To me, BBTe sounds a bit thin on the high-end, but the mid-range delivers a satisfying growl. Try some flatpicking on the couch, and you’ll discover the Big Baby’s edgier and harsher side.
BBTe’s 15/16 size makes it suitable for fingerpickers of all builds. The guitar has a unique neck design (an ingenious combination of C and V shapes) that takes playability to the next level.
The traditional heel is missing on BBTe, providing better access to the upper frets. The neck’s hybrid profile is neither bulky nor too shallow, retaining the perfect width and string spacing.
The heelless neck joint is BBTe’s most exciting design feature. It looks like the mahogany neck’s coming straight out of the soundboard and extends to the very end of the ebony fingerboard.
The Big Baby has an X-shaped scalloped bracing for extra structural support of the top. The pronounced arch at the back accounts for an extended tone projection.
The unbound body means that some extra glue has been used to join the guitar’s back and sides. The six light-gauge Elixir strings are corrosion-resistant and very responsive.
BBTe has a reasonable price of about $550, which is surprising for this level of craftsmanship and playability. So, Taylor’s Big Baby is one of the best first guitar choices one can make.
- Affordable price
- Innovative neck design for extra comfort
- Superb build quality
- The internal join between the back and sides is a bit too gluey
- Strings become furry as the protective coating wears off
6. Taylor Academy 10e
- 6-string Acoustic-electric Guitar with Sitka Spruce Top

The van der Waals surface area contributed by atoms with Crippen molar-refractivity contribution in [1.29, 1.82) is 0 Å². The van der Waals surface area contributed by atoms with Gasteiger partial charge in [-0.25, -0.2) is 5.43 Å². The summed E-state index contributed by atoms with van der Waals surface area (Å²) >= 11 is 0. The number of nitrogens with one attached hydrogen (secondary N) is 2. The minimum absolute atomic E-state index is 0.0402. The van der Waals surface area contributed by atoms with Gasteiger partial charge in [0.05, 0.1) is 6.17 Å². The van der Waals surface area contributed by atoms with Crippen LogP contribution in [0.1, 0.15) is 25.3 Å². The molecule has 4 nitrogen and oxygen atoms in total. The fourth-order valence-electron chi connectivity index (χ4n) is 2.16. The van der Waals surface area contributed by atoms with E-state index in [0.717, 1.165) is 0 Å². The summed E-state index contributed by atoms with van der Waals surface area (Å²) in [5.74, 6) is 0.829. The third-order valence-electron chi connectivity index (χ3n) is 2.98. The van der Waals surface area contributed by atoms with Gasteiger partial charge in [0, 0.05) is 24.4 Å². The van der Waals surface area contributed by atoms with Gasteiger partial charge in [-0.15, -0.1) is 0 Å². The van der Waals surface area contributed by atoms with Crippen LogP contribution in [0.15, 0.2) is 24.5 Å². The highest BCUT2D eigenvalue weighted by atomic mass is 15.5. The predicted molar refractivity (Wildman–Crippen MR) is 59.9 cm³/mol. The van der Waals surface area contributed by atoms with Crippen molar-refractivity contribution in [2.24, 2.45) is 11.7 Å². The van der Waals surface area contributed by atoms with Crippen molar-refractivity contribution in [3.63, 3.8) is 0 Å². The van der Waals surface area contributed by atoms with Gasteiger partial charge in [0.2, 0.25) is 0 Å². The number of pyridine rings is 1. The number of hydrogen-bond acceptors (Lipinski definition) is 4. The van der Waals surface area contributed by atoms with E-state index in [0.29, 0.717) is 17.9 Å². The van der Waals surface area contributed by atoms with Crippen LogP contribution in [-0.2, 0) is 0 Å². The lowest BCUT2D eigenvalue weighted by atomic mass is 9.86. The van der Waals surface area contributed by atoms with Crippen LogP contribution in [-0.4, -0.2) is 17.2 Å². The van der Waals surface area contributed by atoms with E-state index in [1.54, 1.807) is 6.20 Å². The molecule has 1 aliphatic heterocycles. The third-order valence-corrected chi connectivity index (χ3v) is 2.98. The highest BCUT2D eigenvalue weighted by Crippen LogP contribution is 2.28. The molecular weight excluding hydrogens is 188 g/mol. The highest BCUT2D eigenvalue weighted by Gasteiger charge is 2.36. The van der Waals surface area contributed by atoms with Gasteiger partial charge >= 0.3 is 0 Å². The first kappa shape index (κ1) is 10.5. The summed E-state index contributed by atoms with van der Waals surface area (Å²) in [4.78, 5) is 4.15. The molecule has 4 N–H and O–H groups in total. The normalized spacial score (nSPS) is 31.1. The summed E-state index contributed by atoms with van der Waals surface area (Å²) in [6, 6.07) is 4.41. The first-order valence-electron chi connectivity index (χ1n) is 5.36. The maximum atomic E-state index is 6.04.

- Tayl ES-B Electronics - Natural Satin
- Layered Sapele Back Sides
- Hard Rock Maple Neck
The last spot on our list is for a representative of the Taylor’s Academy series released in 2017. Made in the company’s facility in Mexico, the Academy guitars share some design features with the 100 series and the GS Mini.
Taylor Academy 10e is a full-sized dreadnaught capable of sustaining deeper and more complex tones than its smaller siblings. The sound’s most prominent in the mid-and upper mid-range.
At the same time, the Bass tones are clear and resonant. The ES-B pickup and preamp eliminate most of the tone distortion during light on-stage fingerpicking.
Taylor Academy 10e has a beveled armrest for increased comfort during seated performances. The 10e responds very well to a variety of playing styles. To a softer fingerstyle approach, the guitar responds with a strong bass presence and a mellow mid-range.
When subjected to a strong attack, for example, during bluegrass runs, Taylor Academy 10e responds with a punching, sassy tone.
The guitar features a solid Sitka spruce top and layered Sapele back and sides. The Nubone nut and Micarta saddle are also present, along with the signature for Taylor Elixir Phosphor Bronze Light strings.